job search skills. Go to a local library or career center and explore
options. Read about job search skills and local educational or training
programs. Many of these programs are short term and structured for
working adults. You may be surprised at the options you uncover.
If you feel you need some guidance find a qualified career counselor
in your area.
When changing your job is not an option and you are really unhappy,
what can you do? Many times a career change does not seem to be
an option. There may be instances where financial needs must be
met, or you feel geographically trapped or overwhelmed by family
obligations. There could be health problems that would not be covered
in a job move. Perhaps in evaluating your personal circumstances
and today's work climate, your decision to make a career change
would be too risky or intimidating. Because of this you may be unable
to make a responsible change at this time.
Are there other possible options? Yes!!
of your job: Analyze the job. Compare it with
what you need and see what is there and what is missing. What kind
of work environment would be right for you. Can you create it? Look
around at the whole company. Could you transfer to another department
that would be more fitting for you?
Change work groups or projects:
Are there other areas, projects or tasks in your place of employment
that are attractive or interesting to you? Are you unhappy with
certain people you are working with or for? You might ask to be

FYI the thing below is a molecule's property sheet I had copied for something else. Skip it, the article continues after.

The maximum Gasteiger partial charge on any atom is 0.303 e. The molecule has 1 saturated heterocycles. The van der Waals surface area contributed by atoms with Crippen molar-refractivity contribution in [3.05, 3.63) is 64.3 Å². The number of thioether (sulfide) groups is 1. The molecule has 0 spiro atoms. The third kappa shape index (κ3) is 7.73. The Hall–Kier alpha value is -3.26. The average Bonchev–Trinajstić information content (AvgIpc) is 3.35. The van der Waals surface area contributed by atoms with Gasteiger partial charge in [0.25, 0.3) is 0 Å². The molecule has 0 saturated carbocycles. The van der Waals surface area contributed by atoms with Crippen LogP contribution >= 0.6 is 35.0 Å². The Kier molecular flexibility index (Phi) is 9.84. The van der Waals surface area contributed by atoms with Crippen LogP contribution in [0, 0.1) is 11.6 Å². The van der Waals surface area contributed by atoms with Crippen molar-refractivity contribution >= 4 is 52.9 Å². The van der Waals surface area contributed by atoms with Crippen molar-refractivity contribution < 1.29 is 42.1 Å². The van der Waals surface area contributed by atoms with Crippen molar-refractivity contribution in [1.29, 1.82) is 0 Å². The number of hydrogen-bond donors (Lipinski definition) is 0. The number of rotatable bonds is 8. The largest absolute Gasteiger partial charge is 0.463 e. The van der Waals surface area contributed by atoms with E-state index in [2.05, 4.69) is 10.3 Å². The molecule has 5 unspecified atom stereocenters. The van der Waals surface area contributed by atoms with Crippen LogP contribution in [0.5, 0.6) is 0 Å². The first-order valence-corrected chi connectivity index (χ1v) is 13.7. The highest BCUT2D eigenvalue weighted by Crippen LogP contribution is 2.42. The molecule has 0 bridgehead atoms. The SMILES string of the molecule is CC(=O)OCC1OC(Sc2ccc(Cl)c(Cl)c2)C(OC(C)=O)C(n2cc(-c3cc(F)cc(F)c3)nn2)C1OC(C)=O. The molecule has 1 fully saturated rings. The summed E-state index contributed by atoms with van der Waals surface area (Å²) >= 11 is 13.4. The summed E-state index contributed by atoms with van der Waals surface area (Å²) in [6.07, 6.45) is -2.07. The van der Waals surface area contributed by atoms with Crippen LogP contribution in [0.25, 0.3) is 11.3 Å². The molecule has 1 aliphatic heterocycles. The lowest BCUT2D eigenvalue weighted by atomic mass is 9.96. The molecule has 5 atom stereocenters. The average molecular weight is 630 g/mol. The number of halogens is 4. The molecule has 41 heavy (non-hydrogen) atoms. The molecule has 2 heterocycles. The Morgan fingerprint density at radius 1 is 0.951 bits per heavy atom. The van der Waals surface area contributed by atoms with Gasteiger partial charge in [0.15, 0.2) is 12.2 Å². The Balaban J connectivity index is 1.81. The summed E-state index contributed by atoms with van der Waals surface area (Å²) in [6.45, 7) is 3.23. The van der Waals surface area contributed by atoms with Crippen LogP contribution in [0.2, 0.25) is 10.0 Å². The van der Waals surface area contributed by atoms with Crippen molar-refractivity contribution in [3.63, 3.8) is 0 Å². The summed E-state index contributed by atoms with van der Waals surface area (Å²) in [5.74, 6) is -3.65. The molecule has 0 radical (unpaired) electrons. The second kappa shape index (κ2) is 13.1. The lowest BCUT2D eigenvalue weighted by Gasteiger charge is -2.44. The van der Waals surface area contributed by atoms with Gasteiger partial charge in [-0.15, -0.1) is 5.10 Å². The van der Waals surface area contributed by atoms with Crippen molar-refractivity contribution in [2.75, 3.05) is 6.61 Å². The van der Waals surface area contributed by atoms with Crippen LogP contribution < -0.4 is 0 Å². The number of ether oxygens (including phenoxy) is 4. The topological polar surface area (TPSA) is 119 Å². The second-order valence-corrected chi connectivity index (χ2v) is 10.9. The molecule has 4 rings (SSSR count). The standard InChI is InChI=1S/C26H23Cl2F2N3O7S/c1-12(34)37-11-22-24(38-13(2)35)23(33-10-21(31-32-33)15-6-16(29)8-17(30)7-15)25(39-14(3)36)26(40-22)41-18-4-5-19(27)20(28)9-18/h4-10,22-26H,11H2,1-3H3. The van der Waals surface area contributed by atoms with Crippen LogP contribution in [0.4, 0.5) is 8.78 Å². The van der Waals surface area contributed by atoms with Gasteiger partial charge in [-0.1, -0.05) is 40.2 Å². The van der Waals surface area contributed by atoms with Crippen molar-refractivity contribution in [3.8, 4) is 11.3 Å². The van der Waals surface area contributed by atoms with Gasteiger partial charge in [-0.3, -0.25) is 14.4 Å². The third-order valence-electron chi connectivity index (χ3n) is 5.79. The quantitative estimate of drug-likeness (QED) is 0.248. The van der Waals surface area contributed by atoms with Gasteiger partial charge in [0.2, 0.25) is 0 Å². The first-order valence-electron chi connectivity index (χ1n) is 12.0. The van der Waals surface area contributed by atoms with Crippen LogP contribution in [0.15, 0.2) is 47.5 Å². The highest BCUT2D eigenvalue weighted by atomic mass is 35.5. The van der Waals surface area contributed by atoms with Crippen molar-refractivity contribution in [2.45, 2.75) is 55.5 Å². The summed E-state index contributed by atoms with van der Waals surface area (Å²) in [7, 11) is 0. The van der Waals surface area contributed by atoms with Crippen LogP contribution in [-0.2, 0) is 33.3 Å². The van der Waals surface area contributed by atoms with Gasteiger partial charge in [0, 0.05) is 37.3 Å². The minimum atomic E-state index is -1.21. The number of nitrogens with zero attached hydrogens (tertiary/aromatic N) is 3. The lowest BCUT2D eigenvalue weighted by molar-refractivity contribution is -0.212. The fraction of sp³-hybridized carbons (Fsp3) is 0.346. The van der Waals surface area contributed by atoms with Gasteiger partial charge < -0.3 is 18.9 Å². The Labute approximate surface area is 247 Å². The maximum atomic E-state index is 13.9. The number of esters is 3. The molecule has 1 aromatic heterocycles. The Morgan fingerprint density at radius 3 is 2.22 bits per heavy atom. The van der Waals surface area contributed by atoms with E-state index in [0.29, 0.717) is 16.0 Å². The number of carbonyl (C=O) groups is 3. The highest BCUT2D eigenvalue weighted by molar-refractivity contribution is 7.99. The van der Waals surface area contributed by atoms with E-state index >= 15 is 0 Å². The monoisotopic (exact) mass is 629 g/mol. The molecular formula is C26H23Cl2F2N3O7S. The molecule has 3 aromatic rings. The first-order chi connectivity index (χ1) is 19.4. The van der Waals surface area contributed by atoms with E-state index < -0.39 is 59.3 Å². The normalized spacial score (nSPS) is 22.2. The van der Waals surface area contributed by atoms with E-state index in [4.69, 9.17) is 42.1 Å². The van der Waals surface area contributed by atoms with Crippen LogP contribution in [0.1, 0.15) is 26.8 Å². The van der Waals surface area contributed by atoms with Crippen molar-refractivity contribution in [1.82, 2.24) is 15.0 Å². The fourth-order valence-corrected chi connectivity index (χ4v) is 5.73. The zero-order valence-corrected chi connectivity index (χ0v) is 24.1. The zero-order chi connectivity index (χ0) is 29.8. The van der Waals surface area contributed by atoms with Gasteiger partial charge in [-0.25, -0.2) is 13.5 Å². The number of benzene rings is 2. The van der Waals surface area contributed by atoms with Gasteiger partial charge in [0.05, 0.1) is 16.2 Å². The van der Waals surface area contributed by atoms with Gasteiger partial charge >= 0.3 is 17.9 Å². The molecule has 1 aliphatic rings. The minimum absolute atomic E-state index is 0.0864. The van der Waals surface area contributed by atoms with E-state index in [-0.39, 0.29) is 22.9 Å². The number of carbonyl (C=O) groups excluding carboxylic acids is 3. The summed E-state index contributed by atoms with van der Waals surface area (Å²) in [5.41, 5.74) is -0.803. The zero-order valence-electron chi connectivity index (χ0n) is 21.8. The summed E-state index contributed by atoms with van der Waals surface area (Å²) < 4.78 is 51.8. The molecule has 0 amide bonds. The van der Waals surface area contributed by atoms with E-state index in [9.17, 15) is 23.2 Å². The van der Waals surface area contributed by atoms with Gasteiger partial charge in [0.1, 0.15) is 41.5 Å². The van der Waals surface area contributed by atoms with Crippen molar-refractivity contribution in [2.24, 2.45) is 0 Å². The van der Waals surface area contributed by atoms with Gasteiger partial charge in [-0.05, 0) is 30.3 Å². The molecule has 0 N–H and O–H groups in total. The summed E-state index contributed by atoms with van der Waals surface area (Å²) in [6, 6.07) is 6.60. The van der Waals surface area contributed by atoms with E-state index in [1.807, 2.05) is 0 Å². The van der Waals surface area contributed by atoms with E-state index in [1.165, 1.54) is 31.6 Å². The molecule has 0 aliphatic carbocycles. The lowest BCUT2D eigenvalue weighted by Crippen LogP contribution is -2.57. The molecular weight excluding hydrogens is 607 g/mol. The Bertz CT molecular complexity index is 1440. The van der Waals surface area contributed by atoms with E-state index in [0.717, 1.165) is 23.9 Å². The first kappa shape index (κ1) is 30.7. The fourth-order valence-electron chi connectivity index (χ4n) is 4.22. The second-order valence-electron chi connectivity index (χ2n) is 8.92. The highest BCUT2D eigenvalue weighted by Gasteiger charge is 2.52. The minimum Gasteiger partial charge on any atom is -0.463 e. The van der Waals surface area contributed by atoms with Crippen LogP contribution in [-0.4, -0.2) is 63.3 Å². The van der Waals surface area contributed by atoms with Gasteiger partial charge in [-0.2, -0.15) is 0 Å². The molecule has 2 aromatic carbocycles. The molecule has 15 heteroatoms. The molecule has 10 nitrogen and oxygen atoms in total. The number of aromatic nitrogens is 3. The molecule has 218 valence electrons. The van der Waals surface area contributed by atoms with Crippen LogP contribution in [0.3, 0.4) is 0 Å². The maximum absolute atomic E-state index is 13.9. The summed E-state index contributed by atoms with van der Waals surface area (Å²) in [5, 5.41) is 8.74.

reassigned to change these components. After you have been with
a company for a period of time, you have value to the company which
gives you power to ask for changes and a good possibility that your
request for change will be heard.
Change the meaning of work in your life:
Your work must relate to the rest of your life as you
strive to balance family, personal interests and civic roles. If
your work is all consuming and you are not happy in your job, it
may be helpful to also look beyond your work to evaluate how well
you are integrating all aspects of your life including: physical
(exercise, diet, no substance abuse); intellectual (stimulating
learning, e.g. taking a class, reading etc.); emotional (dealing
with depression or past history); spiritual (inner peace and strength);
and social (connecting with friends and having fun).
Are other things missing such as hobbies sports, artistic interests,
working with your hands, gardening, travel or other pleasurable
activities that may have been laid aside? Some of these could enrich
your life and lessen the negative dominant role your job now has.
Tips For Making a Career Change
- Determine what you
really want and/or need in your life and from your work.
- Learn how to effectively
research occupational information.
- Be able to logically
and realistically measure personal "trade offs."
- Develop career transition
tools such as resume, job search skills and effective interviewing
- Learn how to inflitrate
the "hidden job market" where 80% of job openings are